Meanwhile, new UK PM Theresa May’s decision to give prominent Brexit Leave campaigners the task of seeing the job through has effectively put them on the hook to explain any compromises (eg around immigration to maintain free trade access) or to take some of the blame if it goes wrong. There is also a long way to as Article 50 of the Lisbon treaty may not be triggered till next year and by then a weaker UK economy (owing to negative Brexit confidence effects) could have dimmed support for it. So there is still plenty of room for Brexit lite or even no Brexit. Either way Brexit will be an ongoing issue, but I suspect markets will just learn to live with it along with all the other noise that surrounds them. The key is that if Brexit is demonstrated to be more trouble than remaining in the EU
Perhaps more fundamentally, PM May has signalled a focus on reducing the perceived injustices that helped drive the Brexit vote in the first place. While it’s clear that governments need to respond to rising inequality – particularly in the US and UK where its most evident - or face longer term risks, the danger is that a shift away from economic rationalist policies will ultimately threaten productivity and growth and hence investment returns much as it did in the 1970s.
The decision by UN’s Permanent Court of Arbitration in favour of the Philippines in relation to disputed “islands” in the South China Sea signals a step up in geopolitical risks in the region. This was particularly so after China’s Foreign Ministry declared the decision “null and void” and there was talk of China having the right to declare an Air Defence Identification Zone in the area. But an ADIZ was declared by China over disputed islands with Japan in 2013 and not enforced. In China’s Foreign Minister indicated a willingness to peacefully resolve the dispute through negotiations which the new more pro-China president of the Philippines may be amenable to. Lots of risks in the South China Sea but this could drag on for years and come to nothing despite occasional flare ups.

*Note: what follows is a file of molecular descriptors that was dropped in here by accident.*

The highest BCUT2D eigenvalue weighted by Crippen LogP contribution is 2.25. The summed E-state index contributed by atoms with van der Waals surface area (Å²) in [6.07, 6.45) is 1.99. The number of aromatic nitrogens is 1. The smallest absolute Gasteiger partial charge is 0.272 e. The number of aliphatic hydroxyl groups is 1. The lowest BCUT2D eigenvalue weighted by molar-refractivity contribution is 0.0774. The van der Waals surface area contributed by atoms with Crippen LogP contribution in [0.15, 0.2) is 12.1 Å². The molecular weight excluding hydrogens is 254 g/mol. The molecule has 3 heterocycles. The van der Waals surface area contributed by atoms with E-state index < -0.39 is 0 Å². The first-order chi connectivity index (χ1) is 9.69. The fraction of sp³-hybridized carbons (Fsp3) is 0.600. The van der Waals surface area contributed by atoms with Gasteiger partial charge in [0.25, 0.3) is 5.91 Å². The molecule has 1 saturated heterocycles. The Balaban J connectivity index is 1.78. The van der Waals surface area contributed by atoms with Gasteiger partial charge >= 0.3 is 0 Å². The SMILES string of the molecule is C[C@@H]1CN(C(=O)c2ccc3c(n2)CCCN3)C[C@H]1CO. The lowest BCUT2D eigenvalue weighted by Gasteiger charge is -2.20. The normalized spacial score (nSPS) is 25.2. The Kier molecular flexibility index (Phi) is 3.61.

Major global economic events and implications
US economic data was good with a slight rise in small business optimism and continued strong data on job openings (albeit down slightly) and hiring and ultra-low jobless claims. The latest Fed Beige Book of anecdotal evidence saw the economy expanding at a “modest” pace, manufacturing “mixed but improved”, wage pressures “modest to moderate” and consumer inflation pressures “slight”. Fed officials have been sounding more relaxed about the US economy after the jobs data and regarding the impact of Brexit with the implication that the Fed is still on track for one rate hike this year. The US money market’s probability of a hike this year has now increased to 35% up from just 12% pre payrolls but still looks too low. That said the reality or threat of a rising $US will act as a strong constraint on how much the Fed will tighten.
Weak Japanese machine orders and wages growth highlight the pressure for further policy stimulus in Japan.
Chinese growth has stabilised. June quarter GDP growth was unchanged at 6.7% and while June data showed that investment and imports slowed growth in industrial production, retail sales, credit and money supply all came in better than expected and mostly picked up. So after a long period of deceleration Chinese growth looks to be stabilising just above 6.5%, which is good for commodity prices and hence Australia. Meanwhile producer price deflation continues to recede which is a good sign but CPI inflation remains very low (just 1.2% year on year for non-food inflation) indicating plenty of scope for ongoing policy stimulus.
Australian economic events and implications
Australian economic data was okay. While consumer confidence fell presumably in response to the messy election result, Brexit, etc, the fall was only 3% and leaves confidence at the high end of the range of the last few years. Meanwhile business conditions in June (albeit pre-election) were solid, home loans rose in May leaving in place just a moderately slowing trend, housing starts rose to a record in the March quarter and jobs growth continued in June. Our assessment remains that the RBA will cut rates again next month but with okay economic data it’s dependent on another low June quarter inflation reading due on July 27th. Falling retail prices in the June NAB survey certainly point in this direction.
Savanth Sebastian, CommSec
The domestic economic data dries up over the coming week. In Australia the Reserve Bank will dominate the calendar and hopefully provide us with more insight on interest rates with the release of the Board minutes. In the US the focus will be on the housing sector. And investors and traders will focus on the “flash” manufacturing data released across the globe (Friday).